Are we looking at infectious diseases as the major concern for the medical field in the near future? With the resistant bacterium developing at a faster rate than we can produce new antibiotics should we start thinking on how to prevent the spreading of these "super bugs" or are we still stuck with traditional PPI and wash your hands?

ekuskrash

Anthony Wilson (AW): Personally I would say yes, but this isn't my area of expertise - happily it is for another one of this year's Leshner Fellows, so I'll ask her after the session and see if I can get her to chip in later.


How do you go about developing a vaccine? There must be so many different factors to consider, how do you ever hit upon a recipe that works? Do some (chemicals? Ingredients?) have well documented effects in vaccines such that you can experiment with combinations and have an idea of what the outcome will be, or are there other ways of finding a vaccine? Sorry for the long question, thanks for the AMA!

emma4eyes

Maria Elena Bottazzi (MEB) The process of developing vaccine is indeed very complex and s you say many factors to consider. There is a good paper that helps with rationalizing the intellectual process Here is the link to the paper


Do you anticipate surprises coming from global climate change, e.g., corpses buried in permafrost thawing out?

exgiexpcv

Anthony Wilson (AW): Nice question! I think we'll see plenty of nasty surprises from climate change. Mosquitoes breed rapidly and are cold-blooded, so populations often respond strongly and rapidly to changes in the environment - both short-term extreme weather events and gradual trends over time. Most vector-borne viruses are pretty fragile though, so wouldn't survive in frozen bodies etc; DNA viruses like poxviruses are much more environmentally resistant. Some bacteria like anthrax are incredibly good at surviving in the environment for long periods, but mosquito-borne viruses are mostly adapted to survive inside mosquitoes.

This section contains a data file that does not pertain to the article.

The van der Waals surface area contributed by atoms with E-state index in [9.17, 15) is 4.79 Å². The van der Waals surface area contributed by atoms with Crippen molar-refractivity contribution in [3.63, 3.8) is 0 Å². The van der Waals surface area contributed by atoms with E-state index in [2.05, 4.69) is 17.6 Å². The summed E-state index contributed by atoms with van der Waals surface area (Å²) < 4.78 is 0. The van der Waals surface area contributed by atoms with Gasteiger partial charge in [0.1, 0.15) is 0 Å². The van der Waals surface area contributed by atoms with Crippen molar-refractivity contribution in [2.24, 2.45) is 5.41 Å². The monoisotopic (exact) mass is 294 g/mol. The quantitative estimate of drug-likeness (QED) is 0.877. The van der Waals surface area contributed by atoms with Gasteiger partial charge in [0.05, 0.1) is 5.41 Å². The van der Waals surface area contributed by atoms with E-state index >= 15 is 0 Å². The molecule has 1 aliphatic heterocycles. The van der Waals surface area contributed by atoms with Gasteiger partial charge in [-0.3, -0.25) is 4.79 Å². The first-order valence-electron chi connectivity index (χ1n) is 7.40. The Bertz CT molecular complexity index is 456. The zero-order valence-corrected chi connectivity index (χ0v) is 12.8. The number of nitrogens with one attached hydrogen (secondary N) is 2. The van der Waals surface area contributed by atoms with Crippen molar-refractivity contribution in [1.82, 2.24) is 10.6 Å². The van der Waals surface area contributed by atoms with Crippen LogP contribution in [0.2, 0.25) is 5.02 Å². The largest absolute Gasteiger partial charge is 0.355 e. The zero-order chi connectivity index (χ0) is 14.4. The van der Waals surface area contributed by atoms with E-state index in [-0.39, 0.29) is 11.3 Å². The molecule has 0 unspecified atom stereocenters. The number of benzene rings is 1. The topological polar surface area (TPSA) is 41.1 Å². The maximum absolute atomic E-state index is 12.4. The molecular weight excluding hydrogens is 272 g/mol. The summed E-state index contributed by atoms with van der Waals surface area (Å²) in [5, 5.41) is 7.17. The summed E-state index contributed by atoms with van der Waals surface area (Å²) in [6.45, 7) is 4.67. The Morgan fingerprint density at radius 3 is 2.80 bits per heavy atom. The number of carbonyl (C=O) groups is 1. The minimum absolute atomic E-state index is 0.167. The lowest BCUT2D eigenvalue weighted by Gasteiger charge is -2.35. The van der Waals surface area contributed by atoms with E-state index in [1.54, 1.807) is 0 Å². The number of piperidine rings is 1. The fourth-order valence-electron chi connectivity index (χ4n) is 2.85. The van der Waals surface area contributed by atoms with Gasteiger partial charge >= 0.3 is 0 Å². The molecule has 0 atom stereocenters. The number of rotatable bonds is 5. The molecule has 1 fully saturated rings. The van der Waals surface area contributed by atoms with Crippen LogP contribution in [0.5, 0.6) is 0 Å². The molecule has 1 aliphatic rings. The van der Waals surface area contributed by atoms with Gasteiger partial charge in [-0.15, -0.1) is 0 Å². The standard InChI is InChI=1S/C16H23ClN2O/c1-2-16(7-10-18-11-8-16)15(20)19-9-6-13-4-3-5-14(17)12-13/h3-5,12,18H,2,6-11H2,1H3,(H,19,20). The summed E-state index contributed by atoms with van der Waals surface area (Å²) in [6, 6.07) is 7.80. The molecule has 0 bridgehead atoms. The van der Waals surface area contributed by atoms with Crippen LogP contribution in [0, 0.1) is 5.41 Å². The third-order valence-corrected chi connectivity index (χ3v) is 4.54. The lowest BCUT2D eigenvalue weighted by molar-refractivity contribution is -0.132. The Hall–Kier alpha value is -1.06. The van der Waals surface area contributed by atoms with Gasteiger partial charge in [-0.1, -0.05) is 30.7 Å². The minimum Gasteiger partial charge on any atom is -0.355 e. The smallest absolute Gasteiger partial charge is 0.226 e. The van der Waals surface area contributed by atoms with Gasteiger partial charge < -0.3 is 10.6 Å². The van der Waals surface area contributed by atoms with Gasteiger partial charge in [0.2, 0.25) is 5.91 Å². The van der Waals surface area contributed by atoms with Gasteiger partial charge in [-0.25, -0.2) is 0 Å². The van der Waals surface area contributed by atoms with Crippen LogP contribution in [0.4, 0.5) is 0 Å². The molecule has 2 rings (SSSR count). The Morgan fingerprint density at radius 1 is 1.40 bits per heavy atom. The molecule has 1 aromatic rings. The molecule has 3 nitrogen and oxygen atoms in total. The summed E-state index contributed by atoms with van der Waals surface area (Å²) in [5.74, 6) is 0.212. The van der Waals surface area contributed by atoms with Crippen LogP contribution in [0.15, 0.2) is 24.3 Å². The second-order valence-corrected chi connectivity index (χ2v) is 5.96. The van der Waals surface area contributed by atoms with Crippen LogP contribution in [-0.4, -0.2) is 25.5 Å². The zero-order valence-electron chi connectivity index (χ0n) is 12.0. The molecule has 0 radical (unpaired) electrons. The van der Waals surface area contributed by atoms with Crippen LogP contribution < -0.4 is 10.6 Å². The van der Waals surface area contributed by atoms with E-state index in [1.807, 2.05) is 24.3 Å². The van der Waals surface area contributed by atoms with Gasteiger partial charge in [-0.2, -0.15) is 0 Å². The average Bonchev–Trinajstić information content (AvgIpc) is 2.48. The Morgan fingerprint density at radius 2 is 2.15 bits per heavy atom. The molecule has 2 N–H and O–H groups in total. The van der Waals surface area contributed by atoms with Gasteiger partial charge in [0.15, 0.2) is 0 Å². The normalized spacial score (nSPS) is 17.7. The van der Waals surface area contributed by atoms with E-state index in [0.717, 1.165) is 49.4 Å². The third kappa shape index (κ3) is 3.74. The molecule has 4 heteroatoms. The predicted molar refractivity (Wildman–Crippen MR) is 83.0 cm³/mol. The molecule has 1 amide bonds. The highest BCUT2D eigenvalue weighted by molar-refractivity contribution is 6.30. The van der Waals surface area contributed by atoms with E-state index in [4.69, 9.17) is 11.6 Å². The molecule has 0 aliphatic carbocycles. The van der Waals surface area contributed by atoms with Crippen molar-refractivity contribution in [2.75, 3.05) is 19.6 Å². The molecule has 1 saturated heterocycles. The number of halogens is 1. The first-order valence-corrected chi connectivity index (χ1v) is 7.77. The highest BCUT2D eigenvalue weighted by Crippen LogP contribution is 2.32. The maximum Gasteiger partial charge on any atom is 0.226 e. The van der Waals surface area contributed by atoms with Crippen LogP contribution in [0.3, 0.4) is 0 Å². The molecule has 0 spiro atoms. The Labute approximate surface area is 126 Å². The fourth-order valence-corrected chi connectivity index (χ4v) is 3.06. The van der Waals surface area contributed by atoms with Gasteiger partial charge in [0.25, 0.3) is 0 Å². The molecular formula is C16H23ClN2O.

I used to work with Glossina mortisans (tsetse flies) and their mating/reproductive habits as a way to possibly lower populations (I am not for eradication) and lower instances of transmission of the trypanosome responsible for Human Sleeping Sickness. I was interested in the use of wolbachia to lower populations. How effective is wolbachia at causing sterilization/interrupting reproduction in vectors such as mosquitos?

Thank you, and would love to talk more! My favorite insect in my collection is my tsetse fly :D

gingy_ninjy

(AW) Wolbachia is an incredibly exciting technology with a lot of potential. Currently, the main direction of research into Wolbachia for the control of vector-borne diseases was triggered by the observation that infection with some strains appears to "block" the mosquito's ability to transmit viruses like dengue - more information here.


I used to work with Glossina mortisans (tsetse flies) and their mating/reproductive habits as a way to possibly lower populations (I am not for eradication) and lower instances of transmission of the trypanosome responsible for Human Sleeping Sickness. I was interested in the use of wolbachia to lower populations. How effective is wolbachia at causing sterilization/interrupting reproduction in vectors such as mosquitos?

Thank you, and would love to talk more! My favorite insect in my collection is my tsetse fly :D

gingy_ninjy